Perennial ryegrass is grown in Manitoba as seed for the turf industry.
“In most areas of (Canada) it is an annual. Here it doesn’t last very long.”
Nonetheless, there are other opportunities to boost the sugar content of Canadian forage crops, Berthiaume said.
Quebec scientists are looking at the potential of high sugar alfalfa.
“We used a variety sold in Canada, called AC Caribou, and we took within that variety specific genotypes … that were high in sugars,” he said.
“We’ve shown we can increase by a significant amount the amount of sugars.”
Forage growers can also maximize the sugar percentage in a grass or legume by cutting the crop in the afternoon, Berthiaume said.
“This is true for alfalfa, it is true for red clover, timothy and a number of the grasses we grow here,” he said.
“If we have sunny conditions … the plant will make more sugars than she has time to bring them down into her roots or burn them through respiration. So she will accumulate sugars in the aerial part of the plant.”
To preserve the sugars in forage, producers need to cut the hay in a wide swath that “covers 80 percent of the cutting width,” Berthiaume said.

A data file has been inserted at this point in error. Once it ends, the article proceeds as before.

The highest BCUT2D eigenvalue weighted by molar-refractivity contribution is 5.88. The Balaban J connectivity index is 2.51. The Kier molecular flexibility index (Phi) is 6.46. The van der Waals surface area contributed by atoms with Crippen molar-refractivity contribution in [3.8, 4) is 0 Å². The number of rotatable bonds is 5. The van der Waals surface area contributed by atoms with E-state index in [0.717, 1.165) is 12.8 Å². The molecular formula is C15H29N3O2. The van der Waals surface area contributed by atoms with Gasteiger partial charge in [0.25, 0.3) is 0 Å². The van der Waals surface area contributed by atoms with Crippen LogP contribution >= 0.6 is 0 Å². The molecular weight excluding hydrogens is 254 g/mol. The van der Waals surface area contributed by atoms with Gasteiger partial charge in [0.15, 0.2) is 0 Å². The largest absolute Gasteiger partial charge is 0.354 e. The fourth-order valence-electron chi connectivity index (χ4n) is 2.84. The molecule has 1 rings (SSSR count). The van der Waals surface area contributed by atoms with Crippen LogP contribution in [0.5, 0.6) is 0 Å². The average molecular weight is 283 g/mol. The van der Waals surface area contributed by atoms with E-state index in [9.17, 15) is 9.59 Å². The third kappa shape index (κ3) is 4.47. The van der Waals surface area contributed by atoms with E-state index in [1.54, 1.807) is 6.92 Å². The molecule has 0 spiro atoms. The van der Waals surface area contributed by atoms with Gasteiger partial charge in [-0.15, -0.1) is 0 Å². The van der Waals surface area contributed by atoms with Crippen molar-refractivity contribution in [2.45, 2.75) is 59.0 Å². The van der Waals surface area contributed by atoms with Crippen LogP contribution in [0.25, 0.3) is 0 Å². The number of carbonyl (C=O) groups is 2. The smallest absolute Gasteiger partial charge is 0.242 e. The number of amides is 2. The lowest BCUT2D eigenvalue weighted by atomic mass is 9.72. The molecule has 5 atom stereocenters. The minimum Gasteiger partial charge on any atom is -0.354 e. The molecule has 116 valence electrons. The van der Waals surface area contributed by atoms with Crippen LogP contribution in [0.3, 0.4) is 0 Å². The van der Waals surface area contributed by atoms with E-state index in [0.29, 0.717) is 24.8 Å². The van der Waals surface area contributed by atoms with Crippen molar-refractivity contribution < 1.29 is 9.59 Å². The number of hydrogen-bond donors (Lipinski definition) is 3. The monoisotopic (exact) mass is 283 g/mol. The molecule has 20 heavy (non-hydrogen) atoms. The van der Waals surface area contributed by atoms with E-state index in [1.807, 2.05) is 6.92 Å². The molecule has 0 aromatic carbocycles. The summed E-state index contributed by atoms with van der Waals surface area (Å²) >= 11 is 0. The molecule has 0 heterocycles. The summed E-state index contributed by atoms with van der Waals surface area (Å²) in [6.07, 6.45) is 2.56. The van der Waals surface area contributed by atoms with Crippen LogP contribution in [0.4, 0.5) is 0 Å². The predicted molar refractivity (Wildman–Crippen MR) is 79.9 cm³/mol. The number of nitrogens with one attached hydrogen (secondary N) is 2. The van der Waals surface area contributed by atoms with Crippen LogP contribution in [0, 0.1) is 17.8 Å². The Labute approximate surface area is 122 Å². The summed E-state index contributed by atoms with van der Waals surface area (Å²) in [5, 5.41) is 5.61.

Tests from Quebec suggest that feeding dairy cattle silage from high sugar forage increases milk production by five to 10 percent.
“I cannot say it works all the time because of some of those uncertainties related … to the bacterial population on the crop (and how that affects silage),” Berthiaume said.
Robins said high sugar forages aren’t going to revolutionize livestock production in Canada, but they do represent an opportunity because they can significantly reduce methane and nitrous oxide emissions.
“Feedlots … are very well run. We can’t do without them. We’ve got winter here in Canada, we need them,” he said. “(But) is the system to supply feedlots a sustainable system? (Can we have) a forage production model that is much more attractive, in terms of greenhouse gas, than what we currently accept? That’s where I think the benefit is.”
Robins will report on his research this fall at the Nuffield Canada conference.